6. The Authority notes that the petitioner has claimed normal value of subject goods in Russia on the basis of constructed cost of production with appropriate adjustments treating Russia as non-market economy. The Authority proposes to examine the claim of the petitioner in the light of Para 7 and 8 of Annexure I of Anti Dumping Rules, as amended. The Authority has prima-facie considered the normal value of subject goods in Russia and Iran, on the basis of constructed cost of production as made available by the petitioner. Sufficient prima-facie evidence has been presented to the Designated Authority with regard to the normal value of the subject goods in subject countries.


7. The export price has been claimed on the basis of data obtained from Director General Commercial Intelligence and Statistics, Kolkata and compiled from secondary sources. Price adjustments have been claimed on account of Ocean freight, marine insurance, inland transportation in the country of exports, port handling and port charges, commissions etc to arrive at the net export price. There is sufficient evidence of export price and the adjustments claimed for the subject goods from the subject countries.


8. There is sufficient evidence that the normal value of the subject goods in the subject countries is significantly higher than the net export price indicating prima-facie that the subject goods are being dumped by the exporters from the subject countries.


Containerization is an inter-modal system of transporting the general cargo or product in lots which are too small for the traditional bulk transport system, using ISO standard containers. The goods can be easily moved from one location to another in these containers which can be loaded intact onto the container ships, trucks, railroad cars and planes.

The concept of containerization is considered as the key innovation in the field of logistics which has revolutionized freight handling in the twentieth century.


Goods in lots which are too small for the traditional bulk transport can be moved using containers. Containerization is best option for high-value and delicate cargo as it provides safety from human and natural factors. As containers are moved intact, substantial amount of time and labor cost is saved which would otherwise have incurred in loading and unloading goods. It prevents poor handling of goods that results from bulk transport systems. Containers can act as mode of storage anywhere along the transport route. Container ships provide regular service to overseas ports, thus it minimizes the waiting time.

Containerization reduces the transit time which not only offers a means of marketing for the producer that bulk systems cannot provide, but also helps to reduce the inventory costs and increases reliability.

Following part explains the containerization in past, present future:

The carrying of containers through ships started in 1951 between Alaska and Seattle. The first purpose built container ship the Clifford J. Rodgers was built in Montreal in 1955 which was owned by the White Pass & Yukon Route. In its maiden trip it carried 600 containers between Skagway, Alaska and North Vancouver, British Columbia. These containers could be moved by rail, truck and ships. This way gradually, the whole inter- modal system started operating.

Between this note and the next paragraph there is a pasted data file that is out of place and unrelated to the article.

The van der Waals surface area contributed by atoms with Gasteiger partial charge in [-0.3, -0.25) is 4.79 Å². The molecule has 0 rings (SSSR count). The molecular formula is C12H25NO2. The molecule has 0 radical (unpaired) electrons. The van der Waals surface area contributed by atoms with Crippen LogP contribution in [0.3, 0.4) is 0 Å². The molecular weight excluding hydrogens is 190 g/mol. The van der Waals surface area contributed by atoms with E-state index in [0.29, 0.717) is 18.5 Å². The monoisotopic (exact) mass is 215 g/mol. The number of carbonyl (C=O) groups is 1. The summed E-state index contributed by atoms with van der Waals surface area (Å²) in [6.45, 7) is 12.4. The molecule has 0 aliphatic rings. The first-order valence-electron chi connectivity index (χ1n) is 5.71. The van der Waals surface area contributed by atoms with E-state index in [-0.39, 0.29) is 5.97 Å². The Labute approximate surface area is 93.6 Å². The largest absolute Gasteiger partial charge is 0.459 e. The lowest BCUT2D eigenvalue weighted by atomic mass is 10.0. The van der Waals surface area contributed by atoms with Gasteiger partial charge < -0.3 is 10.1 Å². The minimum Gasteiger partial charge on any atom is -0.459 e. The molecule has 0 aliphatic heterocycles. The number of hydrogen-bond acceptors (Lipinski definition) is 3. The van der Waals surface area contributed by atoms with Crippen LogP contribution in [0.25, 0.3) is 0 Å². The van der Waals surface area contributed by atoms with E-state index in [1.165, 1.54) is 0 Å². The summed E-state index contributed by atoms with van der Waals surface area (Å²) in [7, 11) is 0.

Malcom McLean, the US trucking industry player innovated the idea of using large containers, transferable on an inter-modal basis. With the abolition of Interstate Commerce Commission's regulatory, deregulation of maritime rates, trucking and railway it became possible to develop fully integrated system.


Today containerization has become the integral part of logistics. It has revolutionized the cargo shipping. Today, nearly 90% of non bulk cargo moves by containers put on transport ships. One fourth of world's total containers start from China.

With the use of ISO standard containers, the size and shapes of commercial vehicles carrying containers are also getting standardized.

Today, improved cargo security is seen as an added benefit of containerization. The cargo is not visible and hence less likely to be stolen and also doors of the containers are sealed so that its safety can be assured.

Worldwide standardization of sizes of containers has lessened the problems of incompatibility and gauge. Today most of the trains in the world operate on 4 feet 8½ inch gauge track but many countries like Russia, Australia, Spain and Finland while countries in Africa and South America use narrower gauges.


Containerization reduces time in transit, the inventory costs and increases reliability. Such benefits are forcing the industry to make it more favorable in terms of cost, flexibility and speed. As the Internet and other new communication technologies are developing, it is expected to bring more innovations which will further simplify the tasks of logistics.

Many companies are designing the freighters capable of 14000 TEU.

Container traffic from Asia is expected to grow more rapidly in near future. The containerization in terms of expansion is expected to be far rapid in China. The Asia's share of containerized exports to world's total exports is expected to reach nearly 64 % in 2015.


The effort to ship cargo in container initiated in the beginning of 19th century. These containers could be shifted from railroads to ships or trucks. The containers used at that time were much smaller than.